9. The method of claim 1, wherein the first and second antigens comprise antigens selected from the group consisting of HIV antigens gp120, gp140, gp160, p24gag and p55gag.
10. The method of claim 1, wherein the first and second antigens comprise HIV p55gag.
11. The method of claim 1, wherein the first and second antigens comprise HIV gp140.
12. The method of claim 1, wherein the second antigen is adsorbed to microparticles comprising (i) a polymer selected from the group consisting of a poly(α-hydroxy acid), a polyhydroxy butyric acid, a polycaprolactone, a polyorthoester, a polyanhydride, and a polycyanoacrylate and (ii) a detergent.
13. The method of claim 1, wherein the second antigen is coadministered with an adjuvant.
14. The method of claim 13, wherein the adjuvant is MF59.
15. The method of claim 1, wherein the polymer comprises a poly(α-hydroxy acid) selected from the group consisting of poly(L-lactide), poly(D,L-lactide) and poly(D,L-lactide-co-glycolide) and wherein the detergent comprises a cationic detergent selected from CTAB, benzalkonium chloride, DDA and DOTAP.
16. The method of claim 1, wherein the vector construct is administered two or more times before the second antigen is administered.
17. The method of claim 16, wherein the second antigen is also administered two or more times.
18. The method of claim 17,
wherein the vector construct is administered (a) at a time of initial administration, (b) at a time period ranging 1-8 weeks from the initial administration, and (c) at a time period ranging 4-32 weeks from the initial administration, and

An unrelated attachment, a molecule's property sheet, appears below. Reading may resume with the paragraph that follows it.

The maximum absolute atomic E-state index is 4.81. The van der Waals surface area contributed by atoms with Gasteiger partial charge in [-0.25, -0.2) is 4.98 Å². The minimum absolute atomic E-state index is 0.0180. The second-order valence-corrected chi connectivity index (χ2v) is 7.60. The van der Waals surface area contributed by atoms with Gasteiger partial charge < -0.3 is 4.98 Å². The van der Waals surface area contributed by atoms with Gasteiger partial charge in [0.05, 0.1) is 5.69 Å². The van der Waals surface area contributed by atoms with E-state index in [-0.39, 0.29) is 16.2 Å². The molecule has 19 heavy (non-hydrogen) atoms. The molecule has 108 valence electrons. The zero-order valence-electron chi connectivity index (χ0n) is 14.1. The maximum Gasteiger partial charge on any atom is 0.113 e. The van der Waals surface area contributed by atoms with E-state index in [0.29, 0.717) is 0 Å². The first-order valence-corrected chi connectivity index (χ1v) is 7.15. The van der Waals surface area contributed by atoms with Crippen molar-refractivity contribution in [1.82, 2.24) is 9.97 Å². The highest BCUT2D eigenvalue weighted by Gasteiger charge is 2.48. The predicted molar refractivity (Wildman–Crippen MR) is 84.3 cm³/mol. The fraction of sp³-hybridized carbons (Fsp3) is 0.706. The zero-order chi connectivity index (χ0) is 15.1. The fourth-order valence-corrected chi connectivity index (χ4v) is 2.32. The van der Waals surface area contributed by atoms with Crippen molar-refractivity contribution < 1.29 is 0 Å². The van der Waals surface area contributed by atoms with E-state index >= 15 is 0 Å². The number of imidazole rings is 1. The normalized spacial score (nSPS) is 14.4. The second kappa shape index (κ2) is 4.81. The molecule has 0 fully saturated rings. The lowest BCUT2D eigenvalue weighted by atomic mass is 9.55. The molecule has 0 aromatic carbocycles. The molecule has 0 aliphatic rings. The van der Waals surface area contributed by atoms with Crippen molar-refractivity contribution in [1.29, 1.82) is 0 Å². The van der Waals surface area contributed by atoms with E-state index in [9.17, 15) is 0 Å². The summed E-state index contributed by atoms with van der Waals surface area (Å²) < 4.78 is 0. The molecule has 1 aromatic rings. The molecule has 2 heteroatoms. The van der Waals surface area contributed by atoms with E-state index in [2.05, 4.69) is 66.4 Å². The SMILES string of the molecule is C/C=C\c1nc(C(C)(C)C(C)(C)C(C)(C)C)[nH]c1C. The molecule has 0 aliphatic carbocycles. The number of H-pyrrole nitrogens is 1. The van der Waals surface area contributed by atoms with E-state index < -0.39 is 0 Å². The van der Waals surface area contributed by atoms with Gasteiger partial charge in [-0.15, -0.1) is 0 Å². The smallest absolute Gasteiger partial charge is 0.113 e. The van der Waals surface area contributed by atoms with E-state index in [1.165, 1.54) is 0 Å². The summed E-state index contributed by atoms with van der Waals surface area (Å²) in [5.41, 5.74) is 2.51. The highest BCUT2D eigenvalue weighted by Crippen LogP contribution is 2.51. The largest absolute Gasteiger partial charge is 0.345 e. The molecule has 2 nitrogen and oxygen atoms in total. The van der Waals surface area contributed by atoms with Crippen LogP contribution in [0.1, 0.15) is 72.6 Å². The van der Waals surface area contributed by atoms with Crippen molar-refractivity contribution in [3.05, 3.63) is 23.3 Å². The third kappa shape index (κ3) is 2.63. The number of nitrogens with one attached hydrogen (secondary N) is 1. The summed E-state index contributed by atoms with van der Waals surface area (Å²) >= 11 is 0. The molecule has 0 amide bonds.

wherein the second antigen is administered (a) at a time period ranging from 8-50 weeks from the initial administration and (b) at a time period ranging from 8-100 weeks from the initial administration.
19. The method of claim 1, wherein the animal is a mammal selected from rhesus macaque and a human.
20. The method of claim 1, wherein the vector construct and the second antigen are administered subcutaneously, intraperitoneally, intradermally, intravenously or intramuscularly.
21. The method of claim 20, wherein the vector construct and the second antigen are administered intramuscularly.
22. The method of claim 1, wherein the vector construct is coadministered with an adjuvant.
23. The method of claim 1, wherein said immune response comprises a Th1 immune response.
24. The method of claim 1, wherein said immune response comprises a CTL immune response.
25. The method of claim 1, wherein said immune response is raised against a viral, bacterial, or parasitic infection.
26. A microparticle with an adsorbent surface to which a first biologically active macromolecule has been adsorbed comprising:
a microparticle selected from the group consisting of (a) a polymer microparticle comprising: (i) a polymer selected from the group consisting of a poly(α-hydroxy acid), a polyhydroxy butyric acid, a polycaprolactone, a polyorthoester, a polyanhydride, and a polycyanoacrylate; and a detergent; and (b) a submicron emulsion comprising: (i) a metabolizable oil; and (ii) one or more emulsifying agents; and
the first biologically active macromolecule, wherein the first biologically active macromolecule is a nucleic acid molecule comprising at least one vector construct selected from the group consisting of an ELVIS vector and an RNA vector construct.
27. The microparticle of claim 26, wherein said submicron emulsion is selected as said microparticle.
28. The microparticle of claim 26, wherein said polymer microparticle is selected as said microparticle.
29. The microparticle of claim 28, wherein the polymer microparticle comprises a poly(α-hydroxy acid) selected from the group consisting of poly(L-lactide), poly(D,L-lactide) and poly(D,L-lactide-co-glycolide).
30. The microparticle of claim 28, wherein the polymer comprises poly(D,L-lactide-co-glycolide).